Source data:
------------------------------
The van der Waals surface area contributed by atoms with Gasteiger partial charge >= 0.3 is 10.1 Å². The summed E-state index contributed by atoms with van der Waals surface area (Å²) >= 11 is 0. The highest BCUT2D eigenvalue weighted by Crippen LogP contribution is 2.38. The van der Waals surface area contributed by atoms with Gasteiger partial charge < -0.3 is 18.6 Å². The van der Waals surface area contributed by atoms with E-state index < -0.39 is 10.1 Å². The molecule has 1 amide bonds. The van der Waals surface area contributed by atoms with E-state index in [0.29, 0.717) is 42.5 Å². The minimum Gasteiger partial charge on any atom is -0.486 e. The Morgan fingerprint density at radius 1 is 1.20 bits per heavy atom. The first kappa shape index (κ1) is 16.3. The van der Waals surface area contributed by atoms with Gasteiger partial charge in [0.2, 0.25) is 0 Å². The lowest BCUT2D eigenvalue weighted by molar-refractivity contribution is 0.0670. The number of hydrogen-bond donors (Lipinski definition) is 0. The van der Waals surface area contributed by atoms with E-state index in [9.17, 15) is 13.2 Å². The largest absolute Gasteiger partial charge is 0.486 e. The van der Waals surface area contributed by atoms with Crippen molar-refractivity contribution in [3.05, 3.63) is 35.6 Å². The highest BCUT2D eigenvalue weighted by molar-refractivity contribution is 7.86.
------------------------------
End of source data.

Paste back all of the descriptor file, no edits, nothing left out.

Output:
The van der Waals surface area contributed by atoms with Gasteiger partial charge >= 0.3 is 10.1 Å². The summed E-state index contributed by atoms with van der Waals surface area (Å²) >= 11 is 0. The highest BCUT2D eigenvalue weighted by Crippen LogP contribution is 2.38. The van der Waals surface area contributed by atoms with Gasteiger partial charge < -0.3 is 18.6 Å². The van der Waals surface area contributed by atoms with E-state index < -0.39 is 10.1 Å². The molecule has 1 amide bonds. The van der Waals surface area contributed by atoms with E-state index in [0.29, 0.717) is 42.5 Å². The minimum Gasteiger partial charge on any atom is -0.486 e. The Morgan fingerprint density at radius 1 is 1.20 bits per heavy atom. The first kappa shape index (κ1) is 16.3. The van der Waals surface area contributed by atoms with Gasteiger partial charge in [0.2, 0.25) is 0 Å². The lowest BCUT2D eigenvalue weighted by molar-refractivity contribution is 0.0670. The number of hydrogen-bond donors (Lipinski definition) is 0. The van der Waals surface area contributed by atoms with E-state index in [9.17, 15) is 13.2 Å². The largest absolute Gasteiger partial charge is 0.486 e. The van der Waals surface area contributed by atoms with Crippen molar-refractivity contribution in [3.05, 3.63) is 35.6 Å². The highest BCUT2D eigenvalue weighted by molar-refractivity contribution is 7.86.